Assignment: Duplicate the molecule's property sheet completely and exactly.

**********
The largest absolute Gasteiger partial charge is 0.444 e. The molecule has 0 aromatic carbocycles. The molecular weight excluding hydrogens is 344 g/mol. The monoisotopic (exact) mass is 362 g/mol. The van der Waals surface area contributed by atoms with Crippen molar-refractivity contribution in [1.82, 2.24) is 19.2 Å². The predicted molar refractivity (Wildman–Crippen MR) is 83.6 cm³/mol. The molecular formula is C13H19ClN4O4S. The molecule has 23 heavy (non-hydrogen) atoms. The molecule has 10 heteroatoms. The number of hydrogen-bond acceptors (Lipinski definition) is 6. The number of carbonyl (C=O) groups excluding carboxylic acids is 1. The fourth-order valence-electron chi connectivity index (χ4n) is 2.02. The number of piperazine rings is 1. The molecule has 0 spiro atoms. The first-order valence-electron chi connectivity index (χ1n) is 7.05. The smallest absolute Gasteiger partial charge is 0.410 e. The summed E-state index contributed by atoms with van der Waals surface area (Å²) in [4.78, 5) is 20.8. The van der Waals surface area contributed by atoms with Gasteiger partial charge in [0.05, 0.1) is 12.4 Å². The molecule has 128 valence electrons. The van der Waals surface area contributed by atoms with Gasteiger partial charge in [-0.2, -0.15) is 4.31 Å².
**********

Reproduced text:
The largest absolute Gasteiger partial charge is 0.444 e. The molecule has 0 aromatic carbocycles. The molecular weight excluding hydrogens is 344 g/mol. The monoisotopic (exact) mass is 362 g/mol. The van der Waals surface area contributed by atoms with Crippen molar-refractivity contribution in [1.82, 2.24) is 19.2 Å². The predicted molar refractivity (Wildman–Crippen MR) is 83.6 cm³/mol. The molecular formula is C13H19ClN4O4S. The molecule has 23 heavy (non-hydrogen) atoms. The molecule has 10 heteroatoms. The number of hydrogen-bond acceptors (Lipinski definition) is 6. The number of carbonyl (C=O) groups excluding carboxylic acids is 1. The fourth-order valence-electron chi connectivity index (χ4n) is 2.02. The number of piperazine rings is 1. The molecule has 0 spiro atoms. The first-order valence-electron chi connectivity index (χ1n) is 7.05. The smallest absolute Gasteiger partial charge is 0.410 e. The summed E-state index contributed by atoms with van der Waals surface area (Å²) in [4.78, 5) is 20.8. The van der Waals surface area contributed by atoms with Gasteiger partial charge in [0.05, 0.1) is 12.4 Å². The molecule has 128 valence electrons. The van der Waals surface area contributed by atoms with Gasteiger partial charge in [-0.2, -0.15) is 4.31 Å².